Ferguson: A shooting that caused a nation to shudder (The New York Times)

Exhibition Locations

Outside In: Paint for Peace was on view at the following presenting and program partners:

The Millstone Gallery at COCA
AUG 27–OCT 30, 2016
524 Trinity Ave. | St. Louis, MO 63130

Gallery 210 at the University of Missouri-St. Louis
AUG 27–OCT 30, 2016
1 University Blvd. | St. Louis, MO 63121

Missouri History Museum
AUG 27–OCT 30, 2016
5700 Lindell Blvd. | St. Louis, MO 63112

Vaughn Cultural Center
SEP 2–NOV 4, 2016
3701 Grandel Square | St. Louis, MO 63108

Ferguson Youth Initiative
SEP 2–OCT 30, 2016
110 Church St. | Ferguson, MO 63135

The Sheldon Art Galleries
OCT 7–NOV 19, 2016
3648 Washington Ave. | St. Louis, MO 63108

Painting for Peace Timeline

The following lists significant events in 2014 leading up to the Painting for Peace effort, upon which this exhibit is based.


At approximately noon, Michael Brown, 18, is shot and killed by a police officer in Ferguson, Mo., a suburb of St. Louis. His body would lie in the street for four hours.

AUG 10–20

AUG 10–20

Protesters fill the streets.

AUG 11

The Federal Bureau of Investigation opens a criminal investigation into whether the shooting violated federal law.

AUG 14

AUG 14

Images of a mostly white police force, in a predominantly black community, aiming military-style weapons at protesters and firing tear gas and rubber bullets flood the media nationally. President Obama urges calm; Missouri Governor Jay Nixon orders the Missouri State Highway Patrol to take over security. Appointed by Gov. Nixon, Captain Ronald S. Johnson of the Missouri State Highway Patrol orders troopers

AUG 15

The officer who shot Brown is identified as Darren Wilson.

AUG 16

AUG 16

Gov. Nixon declares a state of emergency and imposes a curfew in Ferguson.

AUG 18

AUG 18

Gov. Nixon brings in the National Guard to protect the police command post. Hours later, he lifts the curfew.

AUG 20

AUG 20

U.S. Attorney General Eric H. Holder Jr. arrives in St. Louis and promises a full federal investigation into Brown’s death.

AUG 25

AUG 25

Thousands mourn at Brown’s funeral.


The Justice Department announces that it will open a civil rights investigation to examine whether the Ferguson police have a history of discrimination or misuse of force.

SEP 25

Ferguson Police Chief Thomas Jackson issues an apology to Brown’s family.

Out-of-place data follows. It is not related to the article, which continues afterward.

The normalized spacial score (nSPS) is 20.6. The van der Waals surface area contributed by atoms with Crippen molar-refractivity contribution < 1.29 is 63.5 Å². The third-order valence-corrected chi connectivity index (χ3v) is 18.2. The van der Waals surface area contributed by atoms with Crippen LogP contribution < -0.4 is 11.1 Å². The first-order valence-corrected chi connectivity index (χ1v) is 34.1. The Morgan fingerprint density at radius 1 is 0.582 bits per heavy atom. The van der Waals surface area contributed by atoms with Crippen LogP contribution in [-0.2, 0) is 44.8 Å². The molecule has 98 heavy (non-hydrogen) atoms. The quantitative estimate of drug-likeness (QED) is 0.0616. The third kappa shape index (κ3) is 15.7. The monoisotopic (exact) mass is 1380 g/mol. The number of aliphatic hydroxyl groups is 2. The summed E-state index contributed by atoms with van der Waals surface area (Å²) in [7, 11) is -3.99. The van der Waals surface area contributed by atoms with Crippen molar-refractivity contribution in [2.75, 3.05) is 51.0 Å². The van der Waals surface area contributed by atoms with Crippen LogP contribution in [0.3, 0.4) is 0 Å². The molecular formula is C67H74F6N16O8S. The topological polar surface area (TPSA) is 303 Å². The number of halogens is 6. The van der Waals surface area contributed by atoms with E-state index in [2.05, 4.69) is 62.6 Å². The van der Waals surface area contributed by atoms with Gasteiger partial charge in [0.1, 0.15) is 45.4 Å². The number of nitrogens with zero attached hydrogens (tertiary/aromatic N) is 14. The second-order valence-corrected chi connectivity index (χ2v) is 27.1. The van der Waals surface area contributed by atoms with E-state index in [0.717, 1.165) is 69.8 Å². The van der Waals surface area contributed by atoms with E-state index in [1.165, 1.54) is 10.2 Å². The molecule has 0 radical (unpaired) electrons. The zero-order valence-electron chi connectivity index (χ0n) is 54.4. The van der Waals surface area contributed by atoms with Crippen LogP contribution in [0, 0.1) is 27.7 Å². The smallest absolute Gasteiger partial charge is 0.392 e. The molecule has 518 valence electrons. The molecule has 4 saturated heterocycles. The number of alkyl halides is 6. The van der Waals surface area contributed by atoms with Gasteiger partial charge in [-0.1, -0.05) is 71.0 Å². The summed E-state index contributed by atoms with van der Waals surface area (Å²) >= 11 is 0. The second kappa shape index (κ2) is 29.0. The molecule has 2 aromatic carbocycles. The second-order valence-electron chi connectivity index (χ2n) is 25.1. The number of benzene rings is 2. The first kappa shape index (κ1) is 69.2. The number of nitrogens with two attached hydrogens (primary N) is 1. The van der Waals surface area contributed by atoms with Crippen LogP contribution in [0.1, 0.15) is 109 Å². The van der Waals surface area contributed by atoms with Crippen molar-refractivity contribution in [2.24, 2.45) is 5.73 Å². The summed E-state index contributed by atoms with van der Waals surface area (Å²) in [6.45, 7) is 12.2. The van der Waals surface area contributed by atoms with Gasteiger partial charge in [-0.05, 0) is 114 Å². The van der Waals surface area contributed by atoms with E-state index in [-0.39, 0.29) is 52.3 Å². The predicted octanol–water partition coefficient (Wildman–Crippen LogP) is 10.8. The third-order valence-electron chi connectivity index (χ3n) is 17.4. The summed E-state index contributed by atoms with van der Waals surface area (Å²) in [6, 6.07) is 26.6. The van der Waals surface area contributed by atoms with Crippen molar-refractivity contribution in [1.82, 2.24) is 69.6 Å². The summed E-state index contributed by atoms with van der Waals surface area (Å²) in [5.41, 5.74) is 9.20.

OCT 10–13

OCT 10–13

Thousands of people take part in “Ferguson October” events around the St. Louis area to protest the killing of Brown and raise awareness of police treatment of African Americans.

NOV 17

Gov. Nixon declares a state of emergency and activates the National Guard ahead of the grand jury’s decision about whether to indict Officer Wilson.

NOV 24

NOV 24

The St. Louis County prosecutor, Bob McCulloch, announced that a grand jury decided not to indict Officer Wilson. While protesters filled the streets, vandals looted and burned a dozen buildings in Ferguson and nearby Dellwood and on South Grand Avenue in St. Louis.

Starting NOV 25

Starting NOV 25

Volunteers from across the St. Louis area begin arriving at daybreak to clean, sweep and board up windows in Ferguson and along South Grand. Hundreds of amateur and professional artists painted on the boarded-up storefronts of the damaged businesses.

Timeline Image Credits: AUGUST 10–20, 2014: Protesters fill the streets. Photo by Kevin Kelly.; AUGUST 14, 2014: Photo by Philip Deitch.; AUGUST 16, 2014: Tank in front of city hall. Photo by Gussie Klorer.; AUGUST 18, 2014: National Guard. Photo by Kevin Kelly.; AUGUST 20, 2014: Protestors in yellow. Photo by Philip Deitch.; AUGUST 25, 2014: Roses leading to Brown memorial. Photo by Philip Deitch.; OCTOBER 10–13, 2014: Girl holding up blue sign. Photo by Mark Regester.; NOVEMBER 24, 2014: Demolished building. Photo by Carol Klein.; NOVEMBER 25, 2014: People painting rose. Photo by Kelley “Jersie” Ray.